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Honda Indy V8

The Honda Indy V8 is a prototype four-stroke 3.5-litre normally-aspirated V8 racing engine and produced by HPD-AHM Co. in partnership with Ilmor Engineering for IndyCar Series. Honda Indy V8 was a highly-successful IndyCar Series engine supplier from 2003 to 2011 seasons before replaced by Honda Indy V6 at the following season. Honda Indy V8 was unveiled at 2002 Detroit Auto Show and assembled at HPD power assembly plant in Santa Clarita, California, USA in early 2003. Honda debuted IndyCar Series as engine supplier in 2003 season after a CART successful era. Developed jointly by HPD with under support from Ilmor and designated as HI3R, engine's capacity was 3.5-liter. Honda supplied Team Rahal, Fernández Racing and Access Motorsports teams. Honda's 2003 stats were 2 wins. A revised engine named HI4R was used in 2004 until new regulations came into effect at the 2004 Indianapolis 500. Dallara IR3 G-Force GF09 Honda designed a new engine to address the 2004 IRL rule change which required reduced displacement.

Developed once again by Ilmor and designated as HI4R-A, its capacity was 3.0-liter and debuted at the 2004 Indianapolis 500. With subsequent evolutions named HI5R and HI6R, Honda was dominant engine, scoring 33 poles, 35 fastest laps, 41 wins in three seasons including 3 Indianapolis 500s. Since Chevrolet and Toyota leaves IndyCar Series after 2005 season, Honda won exclusive tender IndyCar Series engine supplier for 2006 to 2011 season. Dallara IR4 Panoz GF09B Panoz PZ09C This family was designed as a replacement for the HI6R but enlarged to better accommodate variable valve timing and Active Fuel Management while still generating good performance. HI7R-HI11R's capacity reverted to 3.5-liters since 2007 season. HI7R-HI11R engine was developed and assembled by Honda in Santa Clarita, California, USA but remained under support from Ilmor Engineering for R&D, trackside support, engine arrangement, tune up and engine maintenance. HI7R-HI11R engine supplied for all IndyCar Series teams. HI7R-HI11R was highly-successful engine with 86 pole positions, fastest laps and wins including 2008 Nikon Indy 300 exhibition race and 5 Indianapolis 500s.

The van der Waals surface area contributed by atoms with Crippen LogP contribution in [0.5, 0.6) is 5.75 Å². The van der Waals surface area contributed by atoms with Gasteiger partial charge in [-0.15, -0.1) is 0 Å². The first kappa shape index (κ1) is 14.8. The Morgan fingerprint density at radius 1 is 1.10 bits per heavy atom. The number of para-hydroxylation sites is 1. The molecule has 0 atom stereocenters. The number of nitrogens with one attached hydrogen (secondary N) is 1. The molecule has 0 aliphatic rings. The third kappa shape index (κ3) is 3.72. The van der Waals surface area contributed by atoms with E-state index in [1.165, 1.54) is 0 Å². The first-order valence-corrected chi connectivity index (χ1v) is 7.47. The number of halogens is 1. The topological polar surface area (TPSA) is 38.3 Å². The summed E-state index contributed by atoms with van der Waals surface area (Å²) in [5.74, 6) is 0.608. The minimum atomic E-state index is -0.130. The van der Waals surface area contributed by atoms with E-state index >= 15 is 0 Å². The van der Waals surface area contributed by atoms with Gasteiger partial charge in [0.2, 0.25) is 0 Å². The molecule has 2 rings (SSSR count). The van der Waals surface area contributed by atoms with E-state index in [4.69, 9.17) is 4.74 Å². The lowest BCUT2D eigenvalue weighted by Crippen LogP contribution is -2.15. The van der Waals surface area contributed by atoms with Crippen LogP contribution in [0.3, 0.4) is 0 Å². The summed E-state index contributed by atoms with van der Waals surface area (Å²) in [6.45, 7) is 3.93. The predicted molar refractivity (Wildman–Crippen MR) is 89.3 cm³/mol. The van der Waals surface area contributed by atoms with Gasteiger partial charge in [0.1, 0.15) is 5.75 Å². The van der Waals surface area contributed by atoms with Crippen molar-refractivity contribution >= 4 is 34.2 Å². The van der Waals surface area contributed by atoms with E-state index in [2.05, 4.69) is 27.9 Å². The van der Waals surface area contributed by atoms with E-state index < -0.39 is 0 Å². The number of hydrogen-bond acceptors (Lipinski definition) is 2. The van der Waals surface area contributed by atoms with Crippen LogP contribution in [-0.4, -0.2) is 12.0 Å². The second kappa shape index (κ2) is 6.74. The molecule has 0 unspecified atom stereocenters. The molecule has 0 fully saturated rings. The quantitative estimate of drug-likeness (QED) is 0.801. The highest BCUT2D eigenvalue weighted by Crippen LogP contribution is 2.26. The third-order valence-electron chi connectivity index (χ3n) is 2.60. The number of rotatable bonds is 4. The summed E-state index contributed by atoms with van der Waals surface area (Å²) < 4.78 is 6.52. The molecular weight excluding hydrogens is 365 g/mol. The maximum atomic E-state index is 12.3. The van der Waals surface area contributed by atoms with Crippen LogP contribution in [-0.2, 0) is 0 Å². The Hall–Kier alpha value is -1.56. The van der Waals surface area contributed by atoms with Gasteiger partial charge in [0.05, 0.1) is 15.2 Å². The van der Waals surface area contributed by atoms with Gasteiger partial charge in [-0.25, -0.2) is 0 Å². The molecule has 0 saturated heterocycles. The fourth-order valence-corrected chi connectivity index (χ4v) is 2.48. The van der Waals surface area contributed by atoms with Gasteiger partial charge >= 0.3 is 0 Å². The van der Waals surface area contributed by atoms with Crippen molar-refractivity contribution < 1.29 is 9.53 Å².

Due to the IndyCar Series chassis and engine development freeze beginning in 2008, IndyCar Series kept the Honda Indy V8 3rd generation model until 2011 season for cost reasons. The combustion of Honda Indy V8 was four-stroke piston Otto cycle. Engine type: Normally aspirated, fuel-injected, aluminum alloy 90-degree V-8 Displacement: 3.5 litres Valve train: Dual overhead camshaft, four valves per cylinder, finger-follower actuated coil spring/valve assembly Crankshaft: Steel alloy, five main bearings Pistons: Billet aluminum alloy Connecting rods: Machined steel alloy Engine management: McLaren Electronics Engine Control Unit with engine strategies by Honda Performance Development Ignition system: Digital inductive Injection system: Single injector per cylinder, fed by an engine-driven mechanical fuel pump Lubrication: Combined pressure and scavenge system featuring an oil pressure stage, multi-stage oil scavenge with an oil/air separator. Most cars utilize either and oil bypass or an oil thermostat for precise engine temperature control Cooling: Single mechanical water pump feeding a single-sided cooling system Transmission: Six-speed sequential, paddle-operated Fuel: 100% fuel-grade ethanol by Sunoco Weight: 275 lb Dallara IR5 On February 10, 2012 Honda Indy V8 was honoured as "North American Race Engine of the Year" by Race Engine Magazine.

Honda Performance Development official website IndyCar Series official website

Barrel of Monkeys

Barrel of Monkeys is a toy game released by Lakeside Toys in 1965. It was created by Leonard Marks and Milton Dinhofer in 1961, in 1964, Herman Kesler partnered to sell it to Lakeside Toys. Lakeside Toys released it in 1965 and today it is produced by the Milton Bradley Company within the Hasbro corporation. Milton Bradley's editions consist of a toy barrel in either blue, red, orange, gray or green; the barrel contains 12 monkeys but can hold 24, their color corresponding to the barrel's color. The instructions state, "Dump monkeys onto table. Pick up one monkey by an arm. Hook other arm through a second monkey's arm. Continue making a chain. Your turn is over when a monkey is dropped." In addition to these basic instructions, the barrel contains instructions for playing alone or with two or more players. Time magazine ranked Barrel of Monkeys at #53 on their 2011 All-Time 100 Greatest Toys list. In 1961, a greeting cards salesman, Leonard Marks, was in a small mom-and-pop shop to sell his line of cards.